If all attempts to contact the employee fail and he/she is still absent from work on day two, write to the employee. The letter should confirm the dates of the unauthorised absence, outline the attempts which have been made to contact the employee and request that the employee contacts the employer to explain the absence. A specified timescale for the employee to respond, usually within two to three days, should be set allowing reasonable time for the letter to be delivered. The letter should also advise the employee that unauthorised absence, without good cause or explanation, is viewed by the company as serious misconduct, which may result in formal disciplinary action, including dismissal. Send the letter by recorded delivery (this may incur a charge from the post office). This requires the letter to be signed for at the delivery address and allows for the progress of the letter to be tracked via the internet. For a suitable letter please see Letter confirming unauthorised absence (1). If the employee fails to respond to the letter, within the given timescale, you should ring the ABDO HR advice line for advice on how to proceed. You must be able to demonstrate that all reasonable attempts have been made to contact the employee and that the employee has had the opportunity to provide the company with an explanation and justification of his/her conduct. You should therefore send the employee a second letter. The second letter should invite the employee to a disciplinary hearing, in line with your company’s formal discipline procedure. If you are considering dismissal, the letter should incorporate the statutory dismissal and discipline procedure. Make it clear in your letter that failure to attend may result in the hearing taking place in the employee’s absence and that dismissal is a possible outcome. If your first letter referred to possible summary dismissal, make sure that the second letter also makes it clear that this could be the outcome. The letter should inform the employee that he/she has the right to be accompanied at the hearing by a work colleague. It should also refer to the employee’s right to appeal.For a suitable letter please see Letter confirming unauthorised absence (2). For more information about the statutory dismissal and discipline procedure, please see ‘Discipline’ section. If the employee fails once again to respond to the letter and attend the formal hearing, the hearing should be conducted in the employee’s absence. If a decision is made to dismiss the employee, a letter should be sent to the employee confirming the outcome and giving the employee the right to appeal against the decision, in line with the company’s disciplinary procedures. For a suitable letter please see Letter confirming dismissal (unauthorised absence).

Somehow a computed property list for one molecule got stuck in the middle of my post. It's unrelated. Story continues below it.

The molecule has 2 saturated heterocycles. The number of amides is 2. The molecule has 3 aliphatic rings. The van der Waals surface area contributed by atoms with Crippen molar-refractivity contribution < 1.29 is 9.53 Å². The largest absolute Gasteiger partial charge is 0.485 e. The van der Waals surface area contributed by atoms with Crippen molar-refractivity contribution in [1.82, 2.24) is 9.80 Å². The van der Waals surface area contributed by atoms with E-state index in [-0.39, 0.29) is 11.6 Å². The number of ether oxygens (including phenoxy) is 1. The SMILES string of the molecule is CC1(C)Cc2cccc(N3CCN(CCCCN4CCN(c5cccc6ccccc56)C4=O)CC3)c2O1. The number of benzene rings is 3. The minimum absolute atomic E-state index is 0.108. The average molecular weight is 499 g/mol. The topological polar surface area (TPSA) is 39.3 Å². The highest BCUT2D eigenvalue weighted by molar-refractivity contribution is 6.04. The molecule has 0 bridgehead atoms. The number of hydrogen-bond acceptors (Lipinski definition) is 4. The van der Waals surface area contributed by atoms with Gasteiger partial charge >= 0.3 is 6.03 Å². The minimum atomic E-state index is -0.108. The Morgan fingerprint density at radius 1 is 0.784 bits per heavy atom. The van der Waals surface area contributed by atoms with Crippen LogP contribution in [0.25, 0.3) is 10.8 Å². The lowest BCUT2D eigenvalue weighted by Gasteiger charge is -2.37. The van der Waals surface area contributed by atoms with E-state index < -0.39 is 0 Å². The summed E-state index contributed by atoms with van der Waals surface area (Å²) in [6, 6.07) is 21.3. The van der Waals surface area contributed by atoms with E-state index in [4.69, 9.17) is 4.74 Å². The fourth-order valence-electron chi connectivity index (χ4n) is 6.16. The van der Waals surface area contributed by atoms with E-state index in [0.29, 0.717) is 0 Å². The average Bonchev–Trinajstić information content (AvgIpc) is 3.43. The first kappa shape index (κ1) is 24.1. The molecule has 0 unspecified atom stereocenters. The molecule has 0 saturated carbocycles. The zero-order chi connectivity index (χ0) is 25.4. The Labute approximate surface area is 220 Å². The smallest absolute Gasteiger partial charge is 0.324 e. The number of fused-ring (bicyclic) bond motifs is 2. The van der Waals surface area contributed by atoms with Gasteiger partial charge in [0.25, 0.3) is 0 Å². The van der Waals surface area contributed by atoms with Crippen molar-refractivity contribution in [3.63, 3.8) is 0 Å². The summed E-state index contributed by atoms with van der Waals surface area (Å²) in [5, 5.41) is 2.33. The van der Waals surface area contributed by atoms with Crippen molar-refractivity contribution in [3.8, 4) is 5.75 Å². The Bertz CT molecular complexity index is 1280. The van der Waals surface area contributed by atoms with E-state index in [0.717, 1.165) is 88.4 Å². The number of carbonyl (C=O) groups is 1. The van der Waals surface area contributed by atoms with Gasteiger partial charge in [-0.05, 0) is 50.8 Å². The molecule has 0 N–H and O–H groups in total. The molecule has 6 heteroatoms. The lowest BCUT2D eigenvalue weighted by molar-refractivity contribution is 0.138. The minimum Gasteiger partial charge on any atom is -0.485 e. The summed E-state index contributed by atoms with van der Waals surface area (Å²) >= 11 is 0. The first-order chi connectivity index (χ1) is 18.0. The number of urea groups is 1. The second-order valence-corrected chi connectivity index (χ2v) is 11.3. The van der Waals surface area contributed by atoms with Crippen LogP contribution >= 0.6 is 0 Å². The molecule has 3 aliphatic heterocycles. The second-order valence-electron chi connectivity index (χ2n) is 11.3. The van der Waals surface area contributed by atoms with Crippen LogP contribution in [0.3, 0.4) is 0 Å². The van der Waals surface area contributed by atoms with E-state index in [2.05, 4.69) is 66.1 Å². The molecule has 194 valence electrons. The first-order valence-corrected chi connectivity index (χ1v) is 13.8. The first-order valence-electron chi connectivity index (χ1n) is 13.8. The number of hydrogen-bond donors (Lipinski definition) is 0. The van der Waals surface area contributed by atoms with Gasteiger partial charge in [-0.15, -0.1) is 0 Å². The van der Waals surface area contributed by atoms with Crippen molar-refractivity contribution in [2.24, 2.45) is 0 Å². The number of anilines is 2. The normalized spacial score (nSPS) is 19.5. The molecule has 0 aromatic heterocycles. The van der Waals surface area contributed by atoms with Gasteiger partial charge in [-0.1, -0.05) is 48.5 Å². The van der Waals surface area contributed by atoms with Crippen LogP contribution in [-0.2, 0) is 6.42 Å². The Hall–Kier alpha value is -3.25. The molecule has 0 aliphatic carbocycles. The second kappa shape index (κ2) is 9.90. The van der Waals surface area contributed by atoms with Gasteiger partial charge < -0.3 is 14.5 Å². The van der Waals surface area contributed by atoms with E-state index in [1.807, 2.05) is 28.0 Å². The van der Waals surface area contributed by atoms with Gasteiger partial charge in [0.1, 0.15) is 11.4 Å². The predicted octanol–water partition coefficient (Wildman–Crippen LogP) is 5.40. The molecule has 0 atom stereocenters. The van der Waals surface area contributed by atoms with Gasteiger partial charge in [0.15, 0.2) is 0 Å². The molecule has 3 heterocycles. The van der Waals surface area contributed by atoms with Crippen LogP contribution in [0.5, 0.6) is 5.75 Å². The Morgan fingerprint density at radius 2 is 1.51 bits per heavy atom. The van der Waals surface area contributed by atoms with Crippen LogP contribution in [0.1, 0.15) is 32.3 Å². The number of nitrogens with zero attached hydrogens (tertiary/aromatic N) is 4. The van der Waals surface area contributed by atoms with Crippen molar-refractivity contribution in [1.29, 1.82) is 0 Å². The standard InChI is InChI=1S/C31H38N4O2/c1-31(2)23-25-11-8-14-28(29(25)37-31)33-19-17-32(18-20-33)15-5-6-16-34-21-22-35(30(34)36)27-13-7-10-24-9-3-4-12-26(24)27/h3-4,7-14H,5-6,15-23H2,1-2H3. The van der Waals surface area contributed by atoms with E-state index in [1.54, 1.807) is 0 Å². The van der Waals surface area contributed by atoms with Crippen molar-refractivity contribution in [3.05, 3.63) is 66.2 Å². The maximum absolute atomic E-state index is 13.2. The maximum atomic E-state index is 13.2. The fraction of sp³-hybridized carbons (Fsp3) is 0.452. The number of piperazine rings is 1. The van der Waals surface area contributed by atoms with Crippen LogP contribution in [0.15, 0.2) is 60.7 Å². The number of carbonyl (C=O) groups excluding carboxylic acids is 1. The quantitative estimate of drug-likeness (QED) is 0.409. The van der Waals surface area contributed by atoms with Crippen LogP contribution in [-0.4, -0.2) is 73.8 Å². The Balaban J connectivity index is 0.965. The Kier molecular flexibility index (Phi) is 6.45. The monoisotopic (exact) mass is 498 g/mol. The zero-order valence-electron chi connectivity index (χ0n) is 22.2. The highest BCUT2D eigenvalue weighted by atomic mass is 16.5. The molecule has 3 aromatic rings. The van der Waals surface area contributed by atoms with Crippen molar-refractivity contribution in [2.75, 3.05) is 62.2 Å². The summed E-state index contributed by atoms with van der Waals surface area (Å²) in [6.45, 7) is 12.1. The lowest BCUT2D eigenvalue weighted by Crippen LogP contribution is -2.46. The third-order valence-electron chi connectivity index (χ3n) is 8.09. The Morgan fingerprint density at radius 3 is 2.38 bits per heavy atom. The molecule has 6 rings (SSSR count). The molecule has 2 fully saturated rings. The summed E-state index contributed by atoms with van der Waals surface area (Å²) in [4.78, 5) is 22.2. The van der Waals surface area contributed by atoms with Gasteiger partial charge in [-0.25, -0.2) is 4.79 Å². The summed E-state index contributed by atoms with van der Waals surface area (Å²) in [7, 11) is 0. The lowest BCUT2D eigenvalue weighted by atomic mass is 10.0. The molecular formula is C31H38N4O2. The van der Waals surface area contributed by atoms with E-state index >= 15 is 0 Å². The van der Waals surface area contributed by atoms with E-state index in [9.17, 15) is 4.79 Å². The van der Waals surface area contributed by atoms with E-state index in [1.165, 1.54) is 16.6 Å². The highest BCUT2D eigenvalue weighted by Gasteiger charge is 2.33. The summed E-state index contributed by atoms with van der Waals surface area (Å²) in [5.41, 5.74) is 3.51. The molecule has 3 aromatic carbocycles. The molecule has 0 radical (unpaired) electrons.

• Adoption leave/payOpen

    The Employment Act of 2002 introduced the right for qualifying employees to take adoption leave and receive adoption pay when they notified by an approved adoption agency of a match with a child. Should you require more information on this subject please contact the ABDO HR Service advice line.

  • AppraisalsOpen

    Appraisals are a valid tool for businesses of all sizes. A well designed, well executed appraisal scheme can benefit both employers and employees by providing a regular opportunity for:

    • Reviewing, managing and improving performance
    • Recognising achievement
    • Increasing motivation
    • Assessing strengths and weaknesses
    • Identifying training needs
    • Obtaining feedback and ideas
    • Clarifying and setting objectives
    • Identifying future potential

    The design of an appraisal scheme and the frequency of appraisals is a matter of choice based upon the objectives it aims to achieve. Most schemes focus on reviewing past performance, setting new objectives and identifying training needs. Some appraisal schemes are linked to pay reviews. Where pay is related to individual performance. Linking the appraisal to a pay review may be a logical and necessary process. It can, however, make it difficult to achieve some of the other appraisal objectives at the same time. For example, an employee who knows that a pay increase depends on a favourable assessment is unlikely to draw attention to any weaknesses in performance. It will therefore be difficult for an employer to identify the employee’s training needs.

    Designing and implementing an appraisal scheme
    A common reason for the failure of appraisal schemes is that they are too complex and require too much paperwork. What matters in appraisal is that the discussion between appraiser and appraisee takes place and is acted upon. The paperwork is an important record of what was agreed but it is more important that there is an ongoing review of the commitments made by both parties during the appraisal meeting. Often objectives which have been set during appraisal and training plans which have been agreed are overtaken by events or other priorities. Managers should be focused on the ongoing process of performance management – supporting, monitoring and adjusting objectives – not form filling. See Appraisal form for an example of a simple appraisal form that you could base your own tailored form upon.

    The appraisal form